Category: Public Policy

David Innes at World Magazine wrote a fascinating post about the nature of virtuous leaders. In discussions of what is necessary for employees to flourish at work, it is important to remember that the character of those in decision-making positions is vital for organizational productivity. Innes reminds us that the key feature of virtuous leaders is one of love. They love their employees properly and, by extension, create a life-giving work environment:

Emotionally intelligent leaders understand the relationship between emotional well-being and the capacity and motivation of people to labor for even the worthiest goals, whether individually or co-operatively. . . Transparency builds trust. No one suspects a hidden agenda because there isn’t one. Empathy is essential. A good leader senses the emotional tone of the workplace and can address discord before it deepens and spreads. Workers will be more effectively on task if they know the boss cares about them and believes their work to be valuable. He gives helpful performance reviews on his employees’ contributions. He’s a true team builder. He helps people understand and develop their strengths, and directs them to the work most suited to them. This helps him sympathize with the people he is managing. He will also foster a friendlier workplace among the employees. He’s a peacemaker. He knows he is not the sole repository of wisdom, vision, and insight. No one is. So he listens, consults, and collaborates.

Leaders who lack love create work environments that destroy trust in the long run. Once trust is lost, a manager’s ability to lead is irreparably compromised. When this happens, disaster ensues.

What, then, is the catalyst, for leadership disasters? It often comes as a consequence of teams and organizations being lead by narcissists. Researchers at Ohio State University have found that people who score high in narcissism tend to find themselves in leadership positions, especially when there are leadership voids in organizations. Narcissists are self-centered and hold exaggerated views about their talents and abilities while lacking empathy for others. Narcissists have an inflated sense of their own importance and a deep need for admiration. They believe they are superior to others and, therefore, have little regard for other people’s feelings. When narcissists become leaders, in politics, business, schools, and the like; morale, employee productivity, and efficiency suffer.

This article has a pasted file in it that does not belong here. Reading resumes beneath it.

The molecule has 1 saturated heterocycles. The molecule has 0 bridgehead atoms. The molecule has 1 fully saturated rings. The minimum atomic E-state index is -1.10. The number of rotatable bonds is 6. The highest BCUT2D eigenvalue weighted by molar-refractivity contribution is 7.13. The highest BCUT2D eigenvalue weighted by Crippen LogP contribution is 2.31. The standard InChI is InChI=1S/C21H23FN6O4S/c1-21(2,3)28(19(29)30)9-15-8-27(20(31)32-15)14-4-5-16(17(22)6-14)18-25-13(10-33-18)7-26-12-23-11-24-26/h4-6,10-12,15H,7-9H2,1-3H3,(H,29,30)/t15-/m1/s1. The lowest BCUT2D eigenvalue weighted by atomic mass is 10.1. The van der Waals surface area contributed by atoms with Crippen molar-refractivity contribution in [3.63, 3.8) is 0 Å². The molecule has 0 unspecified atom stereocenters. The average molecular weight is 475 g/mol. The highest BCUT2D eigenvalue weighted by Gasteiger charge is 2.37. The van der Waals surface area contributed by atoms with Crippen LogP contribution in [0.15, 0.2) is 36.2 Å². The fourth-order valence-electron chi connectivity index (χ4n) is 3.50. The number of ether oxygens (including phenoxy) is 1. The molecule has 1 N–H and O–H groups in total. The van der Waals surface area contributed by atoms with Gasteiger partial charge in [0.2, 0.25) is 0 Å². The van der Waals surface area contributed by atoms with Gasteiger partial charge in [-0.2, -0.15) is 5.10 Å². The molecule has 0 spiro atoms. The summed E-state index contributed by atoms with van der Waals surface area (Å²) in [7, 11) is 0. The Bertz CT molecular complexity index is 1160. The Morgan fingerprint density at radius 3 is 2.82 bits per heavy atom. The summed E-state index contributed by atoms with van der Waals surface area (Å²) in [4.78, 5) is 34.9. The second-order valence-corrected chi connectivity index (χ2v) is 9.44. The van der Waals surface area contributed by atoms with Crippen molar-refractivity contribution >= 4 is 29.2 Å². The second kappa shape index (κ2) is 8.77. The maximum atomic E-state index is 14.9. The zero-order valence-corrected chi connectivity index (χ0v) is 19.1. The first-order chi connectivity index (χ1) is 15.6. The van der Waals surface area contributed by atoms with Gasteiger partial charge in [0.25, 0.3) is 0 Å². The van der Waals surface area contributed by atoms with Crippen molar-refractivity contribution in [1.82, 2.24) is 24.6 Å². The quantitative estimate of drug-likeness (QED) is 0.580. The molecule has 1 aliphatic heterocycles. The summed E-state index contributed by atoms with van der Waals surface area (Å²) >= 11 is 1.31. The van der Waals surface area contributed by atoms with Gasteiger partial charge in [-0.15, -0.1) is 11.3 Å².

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Blog author: jcarter
posted by on Wednesday, April 10, 2013

“Crime has been in decline,” says Acton Research Fellow Jonathan Witt, in an article for The American Spectator, “but current government policies are bound to reverse this trend.”

Against the backdrop of sluggish growth and high unemployment, one bright spot has been declining crime rates, with levels in the United States now about half what they were 20 years ago. This gradual decline holds true even in the perennially high-risk demographic of young men, suggesting it isn’t merely a knock-on effect of an aging population. That’s the good news.